"The duty to give reasons requires that reasons must be proper, intelligible and adequate: see the classic authority of this court in Re Poyser and Mills' Arbitration  2 QB 467. The only dispute in the present case relates to the last of those elements, that is the adequacy of the reasons given by the FtT for its decision allowing the appellant's appeal. It is important to appreciate that adequacy in this context is precisely that, no more and no less. It is not a counsel of perfection. Still less should it provide an opportunity to undertake a qualitative assessment of the reasons to see if they are wanting, perhaps even surprising, on their merits. The purpose of the duty to give reasons is, in part, to enable the losing party to know why she has lost. It is also to enable an appellate court or tribunal to see what the reasons for the decision are so that they can be examined in case some error of approach has been committed."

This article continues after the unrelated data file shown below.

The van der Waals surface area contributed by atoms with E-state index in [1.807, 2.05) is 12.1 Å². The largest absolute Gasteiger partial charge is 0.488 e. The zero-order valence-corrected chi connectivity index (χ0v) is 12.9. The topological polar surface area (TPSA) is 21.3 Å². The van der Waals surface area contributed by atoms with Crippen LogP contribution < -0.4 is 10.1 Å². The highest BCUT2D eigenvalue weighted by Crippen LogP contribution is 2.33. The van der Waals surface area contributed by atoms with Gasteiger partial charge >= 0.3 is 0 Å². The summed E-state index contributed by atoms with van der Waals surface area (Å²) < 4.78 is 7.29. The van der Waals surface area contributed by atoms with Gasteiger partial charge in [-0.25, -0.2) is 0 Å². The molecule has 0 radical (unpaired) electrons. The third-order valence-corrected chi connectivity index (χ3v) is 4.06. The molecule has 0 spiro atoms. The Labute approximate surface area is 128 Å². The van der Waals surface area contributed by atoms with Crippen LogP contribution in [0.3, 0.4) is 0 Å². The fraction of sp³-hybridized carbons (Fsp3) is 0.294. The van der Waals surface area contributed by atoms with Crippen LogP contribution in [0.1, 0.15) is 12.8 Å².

17. I also remind myself of what was said by the Court of Appeal at para 18 of Herrera v SSHD  EWCA Civ 412, that it is necessary to guard against the temptation to characterise as errors of law what are in truth no more than disagreements about the weight to be given to different factors, particularly if the judge who decided the appeal had the advantage of hearing oral evidence.
Finding on Material Error
18. Having heard those submissions I reached the conclusion that the Tribunal made no material errors of law.